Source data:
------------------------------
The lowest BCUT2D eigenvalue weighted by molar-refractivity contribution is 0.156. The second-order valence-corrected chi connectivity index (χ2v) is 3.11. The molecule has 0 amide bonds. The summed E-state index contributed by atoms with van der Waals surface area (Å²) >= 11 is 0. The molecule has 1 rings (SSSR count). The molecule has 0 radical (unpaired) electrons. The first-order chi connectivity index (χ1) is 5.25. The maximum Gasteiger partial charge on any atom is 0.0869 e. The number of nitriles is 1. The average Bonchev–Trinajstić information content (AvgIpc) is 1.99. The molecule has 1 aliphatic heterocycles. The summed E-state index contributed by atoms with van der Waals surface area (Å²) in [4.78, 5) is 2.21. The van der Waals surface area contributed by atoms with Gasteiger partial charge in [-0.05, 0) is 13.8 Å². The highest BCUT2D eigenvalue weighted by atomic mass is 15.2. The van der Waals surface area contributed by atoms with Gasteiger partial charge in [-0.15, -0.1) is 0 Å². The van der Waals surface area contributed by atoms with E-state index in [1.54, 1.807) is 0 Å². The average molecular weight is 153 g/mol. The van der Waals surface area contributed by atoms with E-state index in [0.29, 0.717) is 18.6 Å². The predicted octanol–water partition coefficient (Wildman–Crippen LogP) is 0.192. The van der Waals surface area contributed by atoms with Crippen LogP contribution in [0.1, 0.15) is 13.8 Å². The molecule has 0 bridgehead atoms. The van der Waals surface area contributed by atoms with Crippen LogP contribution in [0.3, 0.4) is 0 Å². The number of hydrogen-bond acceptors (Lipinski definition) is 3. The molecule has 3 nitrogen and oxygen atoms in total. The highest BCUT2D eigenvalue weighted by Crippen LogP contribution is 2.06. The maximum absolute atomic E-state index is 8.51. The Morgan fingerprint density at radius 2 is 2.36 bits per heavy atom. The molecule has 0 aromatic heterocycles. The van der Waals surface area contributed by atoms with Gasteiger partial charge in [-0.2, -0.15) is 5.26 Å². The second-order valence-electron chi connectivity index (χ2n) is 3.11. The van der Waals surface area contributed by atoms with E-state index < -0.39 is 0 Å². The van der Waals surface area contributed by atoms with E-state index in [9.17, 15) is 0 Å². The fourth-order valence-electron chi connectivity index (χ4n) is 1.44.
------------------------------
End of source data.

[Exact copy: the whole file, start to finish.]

The lowest BCUT2D eigenvalue weighted by molar-refractivity contribution is 0.156. The second-order valence-corrected chi connectivity index (χ2v) is 3.11. The molecule has 0 amide bonds. The summed E-state index contributed by atoms with van der Waals surface area (Å²) >= 11 is 0. The molecule has 1 rings (SSSR count). The molecule has 0 radical (unpaired) electrons. The first-order chi connectivity index (χ1) is 5.25. The maximum Gasteiger partial charge on any atom is 0.0869 e. The number of nitriles is 1. The average Bonchev–Trinajstić information content (AvgIpc) is 1.99. The molecule has 1 aliphatic heterocycles. The summed E-state index contributed by atoms with van der Waals surface area (Å²) in [4.78, 5) is 2.21. The van der Waals surface area contributed by atoms with Gasteiger partial charge in [-0.05, 0) is 13.8 Å². The highest BCUT2D eigenvalue weighted by atomic mass is 15.2. The van der Waals surface area contributed by atoms with Gasteiger partial charge in [-0.15, -0.1) is 0 Å². The van der Waals surface area contributed by atoms with E-state index in [1.54, 1.807) is 0 Å². The average molecular weight is 153 g/mol. The van der Waals surface area contributed by atoms with E-state index in [0.29, 0.717) is 18.6 Å². The predicted octanol–water partition coefficient (Wildman–Crippen LogP) is 0.192. The van der Waals surface area contributed by atoms with Crippen LogP contribution in [0.1, 0.15) is 13.8 Å². The molecule has 0 bridgehead atoms. The van der Waals surface area contributed by atoms with Crippen LogP contribution in [0.3, 0.4) is 0 Å². The number of hydrogen-bond acceptors (Lipinski definition) is 3. The molecule has 3 nitrogen and oxygen atoms in total. The highest BCUT2D eigenvalue weighted by Crippen LogP contribution is 2.06. The maximum absolute atomic E-state index is 8.51. The Morgan fingerprint density at radius 2 is 2.36 bits per heavy atom. The molecule has 0 aromatic heterocycles. The van der Waals surface area contributed by atoms with Gasteiger partial charge in [-0.2, -0.15) is 5.26 Å². The second-order valence-electron chi connectivity index (χ2n) is 3.11. The van der Waals surface area contributed by atoms with E-state index < -0.39 is 0 Å². The van der Waals surface area contributed by atoms with E-state index in [9.17, 15) is 0 Å². The fourth-order valence-electron chi connectivity index (χ4n) is 1.44.